Vocal fold Nodules are symmetric, non-cancerous growths which occur on both vocal folds. Nodules result from vocal misuse and are mostly seen in young women and pre-adolescent boys. Nodules are always bilateral and appear directly apposing each other. With recurrent vocal misuse, calluses (Nodules) form on the surface of vocal folds due to the continuous impact of vocal folds with each other. As a result, professional and amateur singers are prone to developing Nodules.


The main symptom is painless hoarseness. The presence of Nodules disturbs the normal vibration and closure of the vocal folds resulting in hoarseness. The hoarseness usually worsens with voice use (voice fatigue) and improves with voice rest.


Voice rest often improves the hoarseness due to reduction of surrounding swelling but does not shrink the Nodules. Similarly, anti-inflammatory medications, such as steroids, reduce swelling, but do not address the root of the problem.

Voice therapy is the treatment of choice for these lesions and is highly effective in resolving the majority of Nodules. The goal of voice therapy is to make the patient aware of the type of voice use that has led to the problem, and to find strategies to limit the irritation.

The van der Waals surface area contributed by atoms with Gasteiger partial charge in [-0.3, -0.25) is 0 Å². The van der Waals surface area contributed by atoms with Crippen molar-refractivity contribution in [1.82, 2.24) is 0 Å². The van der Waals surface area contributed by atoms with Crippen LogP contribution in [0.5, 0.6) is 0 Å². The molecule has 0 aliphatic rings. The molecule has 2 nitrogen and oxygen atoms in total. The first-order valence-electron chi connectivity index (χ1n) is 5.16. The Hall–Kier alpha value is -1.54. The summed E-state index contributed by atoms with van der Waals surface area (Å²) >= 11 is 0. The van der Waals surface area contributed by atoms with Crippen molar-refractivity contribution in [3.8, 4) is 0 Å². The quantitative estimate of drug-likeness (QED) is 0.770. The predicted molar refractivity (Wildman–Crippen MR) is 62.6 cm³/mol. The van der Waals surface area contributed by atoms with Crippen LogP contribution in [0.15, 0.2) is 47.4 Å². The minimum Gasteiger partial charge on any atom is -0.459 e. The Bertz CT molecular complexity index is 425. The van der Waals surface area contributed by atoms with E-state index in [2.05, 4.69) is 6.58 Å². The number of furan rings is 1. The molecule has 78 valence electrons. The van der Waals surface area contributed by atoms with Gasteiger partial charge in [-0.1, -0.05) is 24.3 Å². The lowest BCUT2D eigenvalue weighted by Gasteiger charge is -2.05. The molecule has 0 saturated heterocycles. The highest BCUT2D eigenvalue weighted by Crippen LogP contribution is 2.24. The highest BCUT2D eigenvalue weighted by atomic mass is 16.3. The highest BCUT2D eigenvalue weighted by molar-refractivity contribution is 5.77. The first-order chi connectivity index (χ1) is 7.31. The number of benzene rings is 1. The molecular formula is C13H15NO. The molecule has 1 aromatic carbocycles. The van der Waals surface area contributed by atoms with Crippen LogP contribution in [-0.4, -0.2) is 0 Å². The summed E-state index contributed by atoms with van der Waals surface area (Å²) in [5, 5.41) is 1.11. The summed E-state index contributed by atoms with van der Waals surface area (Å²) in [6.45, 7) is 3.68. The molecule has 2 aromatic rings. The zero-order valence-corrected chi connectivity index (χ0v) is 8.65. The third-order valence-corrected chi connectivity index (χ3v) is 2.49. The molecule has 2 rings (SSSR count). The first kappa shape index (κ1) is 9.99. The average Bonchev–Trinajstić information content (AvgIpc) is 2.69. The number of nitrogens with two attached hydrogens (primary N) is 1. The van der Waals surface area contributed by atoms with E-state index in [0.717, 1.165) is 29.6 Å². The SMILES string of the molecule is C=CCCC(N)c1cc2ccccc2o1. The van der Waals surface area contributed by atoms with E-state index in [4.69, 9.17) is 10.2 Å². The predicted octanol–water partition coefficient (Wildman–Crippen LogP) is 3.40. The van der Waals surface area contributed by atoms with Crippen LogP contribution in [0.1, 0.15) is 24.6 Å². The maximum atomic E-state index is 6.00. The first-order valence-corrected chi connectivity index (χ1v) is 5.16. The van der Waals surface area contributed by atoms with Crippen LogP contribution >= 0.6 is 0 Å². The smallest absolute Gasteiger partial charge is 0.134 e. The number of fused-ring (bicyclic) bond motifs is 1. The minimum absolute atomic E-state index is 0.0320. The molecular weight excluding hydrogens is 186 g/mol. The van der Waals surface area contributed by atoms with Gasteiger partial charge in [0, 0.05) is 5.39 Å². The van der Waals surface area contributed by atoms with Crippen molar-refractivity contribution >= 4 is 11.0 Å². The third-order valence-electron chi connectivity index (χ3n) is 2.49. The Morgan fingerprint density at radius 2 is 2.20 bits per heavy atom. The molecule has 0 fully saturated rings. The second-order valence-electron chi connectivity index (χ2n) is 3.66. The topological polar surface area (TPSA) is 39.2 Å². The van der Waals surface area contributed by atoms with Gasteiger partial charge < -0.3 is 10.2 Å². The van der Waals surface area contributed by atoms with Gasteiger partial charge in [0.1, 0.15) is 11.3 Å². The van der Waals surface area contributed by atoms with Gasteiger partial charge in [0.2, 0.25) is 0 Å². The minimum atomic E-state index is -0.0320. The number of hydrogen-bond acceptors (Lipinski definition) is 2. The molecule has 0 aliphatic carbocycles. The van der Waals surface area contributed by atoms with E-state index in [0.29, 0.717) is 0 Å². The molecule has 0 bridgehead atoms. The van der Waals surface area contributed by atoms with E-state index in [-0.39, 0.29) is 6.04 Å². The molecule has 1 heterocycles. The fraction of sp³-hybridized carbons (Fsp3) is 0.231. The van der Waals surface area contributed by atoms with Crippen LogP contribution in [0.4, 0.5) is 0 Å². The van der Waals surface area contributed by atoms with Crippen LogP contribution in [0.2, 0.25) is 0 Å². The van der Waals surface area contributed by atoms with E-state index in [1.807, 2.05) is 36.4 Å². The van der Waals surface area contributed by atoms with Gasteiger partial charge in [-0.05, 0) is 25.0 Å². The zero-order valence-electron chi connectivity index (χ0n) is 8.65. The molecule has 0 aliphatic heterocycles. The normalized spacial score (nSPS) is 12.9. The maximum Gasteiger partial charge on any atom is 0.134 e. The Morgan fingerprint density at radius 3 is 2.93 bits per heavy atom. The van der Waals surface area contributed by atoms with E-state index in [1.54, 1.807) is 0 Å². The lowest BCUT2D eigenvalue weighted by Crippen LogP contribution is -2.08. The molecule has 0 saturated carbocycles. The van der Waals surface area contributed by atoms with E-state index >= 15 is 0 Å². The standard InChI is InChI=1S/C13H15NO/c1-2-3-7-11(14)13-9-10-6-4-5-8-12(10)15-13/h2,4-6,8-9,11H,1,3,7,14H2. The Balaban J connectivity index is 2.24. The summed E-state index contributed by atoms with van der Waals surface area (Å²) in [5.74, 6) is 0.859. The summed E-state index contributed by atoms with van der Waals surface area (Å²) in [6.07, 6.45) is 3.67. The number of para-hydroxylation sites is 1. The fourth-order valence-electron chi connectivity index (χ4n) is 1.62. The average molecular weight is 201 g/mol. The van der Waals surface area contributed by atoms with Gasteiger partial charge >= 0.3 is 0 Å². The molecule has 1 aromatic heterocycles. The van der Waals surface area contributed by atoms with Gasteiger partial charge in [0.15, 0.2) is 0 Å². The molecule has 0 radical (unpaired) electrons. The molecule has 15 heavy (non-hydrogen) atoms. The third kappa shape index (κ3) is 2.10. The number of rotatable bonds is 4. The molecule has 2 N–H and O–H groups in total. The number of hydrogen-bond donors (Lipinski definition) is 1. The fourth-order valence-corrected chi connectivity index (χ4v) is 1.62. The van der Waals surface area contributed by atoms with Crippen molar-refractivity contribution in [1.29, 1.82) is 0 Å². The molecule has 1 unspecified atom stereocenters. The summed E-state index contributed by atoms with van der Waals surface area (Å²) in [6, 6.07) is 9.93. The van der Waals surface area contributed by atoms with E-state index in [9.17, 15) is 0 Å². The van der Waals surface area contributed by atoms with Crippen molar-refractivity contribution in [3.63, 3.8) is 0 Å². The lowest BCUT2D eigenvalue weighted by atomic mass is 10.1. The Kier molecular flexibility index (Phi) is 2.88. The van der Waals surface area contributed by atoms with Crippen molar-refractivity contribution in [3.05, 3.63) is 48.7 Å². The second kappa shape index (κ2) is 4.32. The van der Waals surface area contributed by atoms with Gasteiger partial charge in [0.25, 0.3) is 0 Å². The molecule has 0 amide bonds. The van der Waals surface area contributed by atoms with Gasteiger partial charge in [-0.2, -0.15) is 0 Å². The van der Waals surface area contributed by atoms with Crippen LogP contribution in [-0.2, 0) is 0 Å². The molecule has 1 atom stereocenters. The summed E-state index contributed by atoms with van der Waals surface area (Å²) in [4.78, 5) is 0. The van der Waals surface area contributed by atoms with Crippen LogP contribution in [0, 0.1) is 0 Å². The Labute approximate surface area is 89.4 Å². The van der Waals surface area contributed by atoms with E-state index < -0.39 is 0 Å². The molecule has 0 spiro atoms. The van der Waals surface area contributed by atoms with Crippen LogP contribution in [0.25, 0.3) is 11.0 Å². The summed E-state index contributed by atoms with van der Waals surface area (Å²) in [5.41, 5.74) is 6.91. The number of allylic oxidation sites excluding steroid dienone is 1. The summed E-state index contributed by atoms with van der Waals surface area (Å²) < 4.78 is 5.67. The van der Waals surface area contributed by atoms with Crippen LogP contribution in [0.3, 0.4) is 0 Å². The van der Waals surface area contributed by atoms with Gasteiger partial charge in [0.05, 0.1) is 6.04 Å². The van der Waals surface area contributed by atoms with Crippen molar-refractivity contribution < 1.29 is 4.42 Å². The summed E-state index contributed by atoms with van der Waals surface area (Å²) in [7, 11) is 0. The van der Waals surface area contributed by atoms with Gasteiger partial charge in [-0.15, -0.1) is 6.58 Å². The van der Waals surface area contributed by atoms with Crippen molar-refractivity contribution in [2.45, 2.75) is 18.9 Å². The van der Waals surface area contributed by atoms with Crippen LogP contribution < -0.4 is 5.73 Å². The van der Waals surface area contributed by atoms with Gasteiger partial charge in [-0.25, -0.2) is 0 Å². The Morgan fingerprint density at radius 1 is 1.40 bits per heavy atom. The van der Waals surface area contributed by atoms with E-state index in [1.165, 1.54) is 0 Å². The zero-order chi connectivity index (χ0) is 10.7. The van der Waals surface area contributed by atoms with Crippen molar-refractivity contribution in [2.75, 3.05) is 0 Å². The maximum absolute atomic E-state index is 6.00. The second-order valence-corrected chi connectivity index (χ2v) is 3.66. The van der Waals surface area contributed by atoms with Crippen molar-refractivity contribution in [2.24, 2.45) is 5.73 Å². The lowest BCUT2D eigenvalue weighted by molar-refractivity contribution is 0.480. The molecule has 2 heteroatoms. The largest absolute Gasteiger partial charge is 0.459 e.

Nodules are a condition that needs to be managed over time. With correct voice use, the Nodules shrink; however repeat vocal misuse often results in recurrence of the Nodules. The less advanced the Nodules, the easier they are to cure.

On rare occasions, patients may need surgery to remove advanced lesions. Surgery is reserved for patients in whom voice therapy has been unsuccessful. Surgery does not, however, preclude voice therapy. If lesions are removed, and the underlying causes are not addressed, the patient is at risk for recurrence of the Nodules.